Red Dead Redemption 2 on the ROG Ally: performance guide & best settings

Jun 09, 2023 Written by:ROG Article

A video game screenshot of two men in cowboy hats and masks shooting their pistols.Image source: Gamesplanet

Red Dead Redemption 2 is still one of the most gorgeous open worlds you can explore in a game today. And with the right settings, the ROG Ally can handle it with aplomb, giving you smooth gameplay on-the-go. Here's the config we recommend. 

This is part of our ultimate guide to the ROG Ally series of articles. For more great games, check out our recommendations here

What framerate to expect in Red Dead Redemption 2 on the ROG Ally

Turning down the right settings in Red Dead Redemption 2 can get you a lot of extra performance, while retaining excellent visual quality. We tested RDR2 at 1080p in Turbo Mode on the Ryzen Z1 Extreme-equipped Ally, and while it’s a tough game to run, you have a lot of options for customizing performance. 

With the lowest possible graphics settings, you can expect performance to hover around 40-50 FPS at 1080p with no anti-aliasing or graphics scaling — with FSR set to Quality you can boost that a bit higher, around 45-55 FPS. Unfortunately, you miss out on some pretty crucial graphical flourishes that give the world realism with minimum settings, so we put together an optimized configuration that boosts the image quality in a few noticeable ways while leaving less noticeable or more costly settings on Low.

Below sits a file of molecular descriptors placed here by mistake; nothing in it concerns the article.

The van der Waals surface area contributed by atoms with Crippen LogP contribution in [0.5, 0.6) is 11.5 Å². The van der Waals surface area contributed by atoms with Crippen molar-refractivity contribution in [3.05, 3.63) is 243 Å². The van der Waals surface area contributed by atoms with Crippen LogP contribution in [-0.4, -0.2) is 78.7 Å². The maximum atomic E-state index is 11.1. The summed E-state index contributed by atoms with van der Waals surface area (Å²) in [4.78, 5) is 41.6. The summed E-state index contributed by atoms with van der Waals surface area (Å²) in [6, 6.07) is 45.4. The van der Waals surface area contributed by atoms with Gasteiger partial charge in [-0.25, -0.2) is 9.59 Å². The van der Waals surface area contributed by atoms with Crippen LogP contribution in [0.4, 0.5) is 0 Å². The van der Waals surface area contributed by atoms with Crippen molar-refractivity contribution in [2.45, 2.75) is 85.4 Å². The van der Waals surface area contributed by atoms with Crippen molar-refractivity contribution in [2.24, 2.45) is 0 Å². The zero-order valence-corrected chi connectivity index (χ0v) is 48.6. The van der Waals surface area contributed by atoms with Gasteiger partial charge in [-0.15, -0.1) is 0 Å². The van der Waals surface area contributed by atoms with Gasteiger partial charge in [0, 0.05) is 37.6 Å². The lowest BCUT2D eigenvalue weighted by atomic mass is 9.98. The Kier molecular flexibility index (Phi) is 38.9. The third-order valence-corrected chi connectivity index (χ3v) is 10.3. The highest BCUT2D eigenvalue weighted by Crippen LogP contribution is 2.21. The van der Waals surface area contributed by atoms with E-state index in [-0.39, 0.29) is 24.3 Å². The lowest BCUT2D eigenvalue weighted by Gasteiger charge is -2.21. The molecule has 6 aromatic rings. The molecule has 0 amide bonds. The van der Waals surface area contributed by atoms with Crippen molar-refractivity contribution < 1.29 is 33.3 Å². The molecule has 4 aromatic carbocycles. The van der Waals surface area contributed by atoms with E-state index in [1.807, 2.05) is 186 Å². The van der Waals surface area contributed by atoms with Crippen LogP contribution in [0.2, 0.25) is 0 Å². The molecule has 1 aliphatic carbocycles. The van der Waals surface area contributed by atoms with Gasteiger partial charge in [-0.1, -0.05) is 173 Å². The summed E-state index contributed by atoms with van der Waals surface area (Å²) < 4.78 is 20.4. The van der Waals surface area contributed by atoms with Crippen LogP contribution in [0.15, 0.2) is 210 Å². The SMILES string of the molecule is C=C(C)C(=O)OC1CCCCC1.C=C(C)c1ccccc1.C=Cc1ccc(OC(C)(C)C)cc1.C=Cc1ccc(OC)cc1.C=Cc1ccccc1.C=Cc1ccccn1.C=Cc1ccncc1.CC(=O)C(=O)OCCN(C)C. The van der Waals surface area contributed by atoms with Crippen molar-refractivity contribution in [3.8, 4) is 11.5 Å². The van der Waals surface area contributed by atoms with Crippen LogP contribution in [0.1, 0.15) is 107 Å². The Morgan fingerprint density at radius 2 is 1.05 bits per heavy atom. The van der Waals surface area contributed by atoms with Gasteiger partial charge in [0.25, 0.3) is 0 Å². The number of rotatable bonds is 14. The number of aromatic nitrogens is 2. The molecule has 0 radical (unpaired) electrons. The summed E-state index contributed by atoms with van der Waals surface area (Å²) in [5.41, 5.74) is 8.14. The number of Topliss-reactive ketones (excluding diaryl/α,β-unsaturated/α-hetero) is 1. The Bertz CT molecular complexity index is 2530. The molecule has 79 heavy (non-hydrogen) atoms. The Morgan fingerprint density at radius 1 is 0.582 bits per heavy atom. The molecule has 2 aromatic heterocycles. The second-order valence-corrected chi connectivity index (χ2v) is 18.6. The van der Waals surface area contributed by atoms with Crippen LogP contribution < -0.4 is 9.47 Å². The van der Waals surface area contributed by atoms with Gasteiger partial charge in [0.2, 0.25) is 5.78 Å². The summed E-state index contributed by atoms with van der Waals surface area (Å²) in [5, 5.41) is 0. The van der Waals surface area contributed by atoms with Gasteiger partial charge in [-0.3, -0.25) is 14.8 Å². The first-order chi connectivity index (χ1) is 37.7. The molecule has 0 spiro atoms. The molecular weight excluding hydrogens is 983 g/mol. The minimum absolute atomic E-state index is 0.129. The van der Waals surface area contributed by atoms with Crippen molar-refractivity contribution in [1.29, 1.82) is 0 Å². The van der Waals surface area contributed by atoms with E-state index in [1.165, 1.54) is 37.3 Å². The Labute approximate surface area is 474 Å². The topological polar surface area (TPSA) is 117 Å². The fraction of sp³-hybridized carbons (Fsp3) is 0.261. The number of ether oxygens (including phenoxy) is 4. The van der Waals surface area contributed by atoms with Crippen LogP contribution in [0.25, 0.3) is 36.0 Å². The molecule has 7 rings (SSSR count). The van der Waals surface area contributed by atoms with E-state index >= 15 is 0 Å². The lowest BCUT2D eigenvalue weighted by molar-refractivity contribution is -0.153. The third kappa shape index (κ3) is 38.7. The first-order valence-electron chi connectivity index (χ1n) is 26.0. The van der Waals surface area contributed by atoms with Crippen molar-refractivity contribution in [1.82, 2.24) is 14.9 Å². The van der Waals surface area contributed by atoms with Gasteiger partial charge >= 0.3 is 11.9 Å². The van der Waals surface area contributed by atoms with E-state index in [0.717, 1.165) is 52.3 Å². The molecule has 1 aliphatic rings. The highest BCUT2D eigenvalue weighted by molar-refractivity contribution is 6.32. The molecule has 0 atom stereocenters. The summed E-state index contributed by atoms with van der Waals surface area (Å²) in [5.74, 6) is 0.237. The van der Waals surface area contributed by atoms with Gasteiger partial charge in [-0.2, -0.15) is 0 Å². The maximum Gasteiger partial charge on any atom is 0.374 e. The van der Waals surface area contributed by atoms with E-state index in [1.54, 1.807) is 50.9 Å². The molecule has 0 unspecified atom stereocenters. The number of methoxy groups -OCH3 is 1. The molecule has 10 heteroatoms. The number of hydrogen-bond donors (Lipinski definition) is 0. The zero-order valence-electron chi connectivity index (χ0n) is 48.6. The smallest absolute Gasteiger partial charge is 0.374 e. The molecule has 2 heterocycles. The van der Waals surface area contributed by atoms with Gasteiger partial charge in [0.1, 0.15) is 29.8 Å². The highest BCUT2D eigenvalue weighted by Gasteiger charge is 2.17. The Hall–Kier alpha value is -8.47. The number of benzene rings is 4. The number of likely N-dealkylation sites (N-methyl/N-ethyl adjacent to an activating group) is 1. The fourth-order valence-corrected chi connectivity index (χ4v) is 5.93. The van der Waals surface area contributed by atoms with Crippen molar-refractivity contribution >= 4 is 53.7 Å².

With the optimized settings below and FSR set to Quality, you can expect similar performance with a better-looking image — about 40-50 FPS, which thanks to the Ally’s FreeSync Premium display feels butter smooth. You can adjust FSR to Balanced if you want to make things even smoother, and you’ll see slightly higher framerates than that when plugged in to the wall as well. Note, of course, that your performance can also vary depending on drivers, software, and other factors as well — including whether you’re playing online. 

Red Dead Redemption 2 optimized graphics settings for the ROG Ally

Red Dead 2 can still look pretty good on Low settings, but with the right tweaks, you can raise image quality significantly without tanking performance. Here are our optimized settings for the ROG Ally: 

  • Resolution: 1920x1080, the native resolution of the ROG Ally’s display.